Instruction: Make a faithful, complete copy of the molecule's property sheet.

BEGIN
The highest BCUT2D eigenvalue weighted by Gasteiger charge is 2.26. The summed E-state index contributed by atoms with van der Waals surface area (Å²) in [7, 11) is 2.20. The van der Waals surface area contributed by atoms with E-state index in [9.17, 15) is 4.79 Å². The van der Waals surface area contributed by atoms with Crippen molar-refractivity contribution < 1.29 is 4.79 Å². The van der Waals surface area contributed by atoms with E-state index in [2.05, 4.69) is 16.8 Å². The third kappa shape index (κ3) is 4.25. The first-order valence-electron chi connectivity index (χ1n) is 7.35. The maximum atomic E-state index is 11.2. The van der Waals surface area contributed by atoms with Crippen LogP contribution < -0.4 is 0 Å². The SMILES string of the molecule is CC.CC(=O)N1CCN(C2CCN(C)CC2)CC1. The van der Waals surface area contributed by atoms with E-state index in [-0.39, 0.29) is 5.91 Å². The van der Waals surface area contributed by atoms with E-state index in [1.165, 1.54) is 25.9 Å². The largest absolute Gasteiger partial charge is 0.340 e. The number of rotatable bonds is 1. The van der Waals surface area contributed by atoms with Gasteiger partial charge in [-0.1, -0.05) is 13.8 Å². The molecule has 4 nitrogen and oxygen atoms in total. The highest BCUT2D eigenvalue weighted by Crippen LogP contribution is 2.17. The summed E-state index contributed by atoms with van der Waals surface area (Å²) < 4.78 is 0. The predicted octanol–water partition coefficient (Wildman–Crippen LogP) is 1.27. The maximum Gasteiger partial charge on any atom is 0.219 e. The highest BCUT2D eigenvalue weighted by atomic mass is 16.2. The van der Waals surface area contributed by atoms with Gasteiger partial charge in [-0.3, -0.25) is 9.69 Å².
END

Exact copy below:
The highest BCUT2D eigenvalue weighted by Gasteiger charge is 2.26. The summed E-state index contributed by atoms with van der Waals surface area (Å²) in [7, 11) is 2.20. The van der Waals surface area contributed by atoms with E-state index in [9.17, 15) is 4.79 Å². The van der Waals surface area contributed by atoms with Crippen molar-refractivity contribution < 1.29 is 4.79 Å². The van der Waals surface area contributed by atoms with E-state index in [2.05, 4.69) is 16.8 Å². The third kappa shape index (κ3) is 4.25. The first-order valence-electron chi connectivity index (χ1n) is 7.35. The maximum atomic E-state index is 11.2. The van der Waals surface area contributed by atoms with Crippen LogP contribution < -0.4 is 0 Å². The SMILES string of the molecule is CC.CC(=O)N1CCN(C2CCN(C)CC2)CC1. The van der Waals surface area contributed by atoms with E-state index in [-0.39, 0.29) is 5.91 Å². The van der Waals surface area contributed by atoms with E-state index in [1.165, 1.54) is 25.9 Å². The largest absolute Gasteiger partial charge is 0.340 e. The number of rotatable bonds is 1. The van der Waals surface area contributed by atoms with Gasteiger partial charge in [-0.1, -0.05) is 13.8 Å². The molecule has 4 nitrogen and oxygen atoms in total. The highest BCUT2D eigenvalue weighted by Crippen LogP contribution is 2.17. The summed E-state index contributed by atoms with van der Waals surface area (Å²) < 4.78 is 0. The predicted octanol–water partition coefficient (Wildman–Crippen LogP) is 1.27. The maximum Gasteiger partial charge on any atom is 0.219 e. The highest BCUT2D eigenvalue weighted by atomic mass is 16.2. The van der Waals surface area contributed by atoms with Gasteiger partial charge in [-0.3, -0.25) is 9.69 Å².